Check out the latest tips and tricks on fitness, training and nutrition from Stay Decided Fitness!
I’m an early riser. I enjoy getting up before the sun and starting my day slowly before any pressing tasks are calling. The hardest part for me is getting to bed at a decent hour to be able to get the results I want in the long run. Studies are showing that our quality of sleep affects more than just how we feel the next morning. For example, several studies have shown that lack of sleep changes key hormone levels and affects how many calories are burned at rest.
Bigger studies over longer periods have shown that as sleep quality/quantity goes down, the risk for developing obesity and diabetes related complications goes up. While there are several theories as to why this is true, some research points to low sleep increasing the level of a hormone called ghrelin, especially in the early morning. Ghrelin, produced mostly in the stomach, tells our body to be hungry while also decreasing the number of calories burned, not exactly something we want if the goal is to drop a few pounds. Researchers feel this is the bodies way of compensating for the stress put on the body from lack of sleep.
Additionally, poor sleep naturally causes us to move around a lot less than we would otherwise. Lower levels of natural movement, which burn calories and help maintain our energy balance, tend to lead to a bigger positive energy balance (i.e eating more calories, burning less calories) over time. I know I tend to move around much less when I’m tired as opposed to well rested and have a tendency to “snack” more rather than wait and eat an appropriate meal.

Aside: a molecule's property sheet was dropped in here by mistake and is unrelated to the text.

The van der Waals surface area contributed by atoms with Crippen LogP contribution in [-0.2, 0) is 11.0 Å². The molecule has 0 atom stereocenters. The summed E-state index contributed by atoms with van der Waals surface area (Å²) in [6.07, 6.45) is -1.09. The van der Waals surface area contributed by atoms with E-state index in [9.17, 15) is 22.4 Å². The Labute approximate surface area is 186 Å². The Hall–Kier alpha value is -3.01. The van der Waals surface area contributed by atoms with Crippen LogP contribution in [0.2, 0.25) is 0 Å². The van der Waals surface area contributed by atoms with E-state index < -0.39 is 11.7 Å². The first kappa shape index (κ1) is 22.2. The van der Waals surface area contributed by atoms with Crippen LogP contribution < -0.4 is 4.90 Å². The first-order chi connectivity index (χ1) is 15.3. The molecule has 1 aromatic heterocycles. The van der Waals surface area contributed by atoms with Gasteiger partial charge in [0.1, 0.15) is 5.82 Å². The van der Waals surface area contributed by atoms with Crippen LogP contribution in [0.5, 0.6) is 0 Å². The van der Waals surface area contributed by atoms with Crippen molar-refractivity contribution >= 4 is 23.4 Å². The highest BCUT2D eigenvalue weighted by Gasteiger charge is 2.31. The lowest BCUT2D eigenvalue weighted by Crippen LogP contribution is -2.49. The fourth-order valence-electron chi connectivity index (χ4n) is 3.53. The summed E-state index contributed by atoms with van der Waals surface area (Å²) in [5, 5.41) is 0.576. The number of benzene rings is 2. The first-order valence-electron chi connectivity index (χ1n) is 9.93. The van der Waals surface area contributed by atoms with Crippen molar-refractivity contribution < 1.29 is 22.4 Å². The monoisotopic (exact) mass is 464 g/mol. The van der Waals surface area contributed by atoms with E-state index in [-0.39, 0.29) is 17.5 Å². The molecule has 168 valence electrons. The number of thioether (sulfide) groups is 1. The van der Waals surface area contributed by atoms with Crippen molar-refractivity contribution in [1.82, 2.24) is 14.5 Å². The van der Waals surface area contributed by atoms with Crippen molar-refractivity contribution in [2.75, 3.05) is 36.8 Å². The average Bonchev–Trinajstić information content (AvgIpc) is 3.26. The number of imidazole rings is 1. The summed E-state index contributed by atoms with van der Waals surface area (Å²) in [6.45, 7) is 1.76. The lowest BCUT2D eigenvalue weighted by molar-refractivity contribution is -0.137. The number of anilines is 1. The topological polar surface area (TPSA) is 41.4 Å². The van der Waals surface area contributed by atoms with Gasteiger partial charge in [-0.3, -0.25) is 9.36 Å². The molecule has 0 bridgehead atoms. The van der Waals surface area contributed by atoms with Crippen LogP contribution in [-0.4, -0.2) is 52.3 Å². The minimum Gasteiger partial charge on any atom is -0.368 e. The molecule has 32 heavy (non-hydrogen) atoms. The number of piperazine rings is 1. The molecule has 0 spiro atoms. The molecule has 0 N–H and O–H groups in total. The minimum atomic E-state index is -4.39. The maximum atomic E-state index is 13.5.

It’s obvious that getting better sleep will help set us up for the best physical results possible, no matter the goal. So how do we go about not only getting more sleep, but higher quality sleep?
Basically, sleep plays a huge role in allowing our body to work effectively. From decreasing our overall calories burned to increasing hormones that cause us to eat more “less than healthy” foods, crappy sleep impacts us from all angles. When you add in the fact that most sleep studies are done without factoring in daily exercise, you can imagine how these negative consequences are magnified when your body is demanding recovery from regular training. Keep your nightly routine as important as your morning routine and you’ll be setting your body up for better results and better health. If you need help establishing consistency with your sleep let's talk and we would be more than happy to help!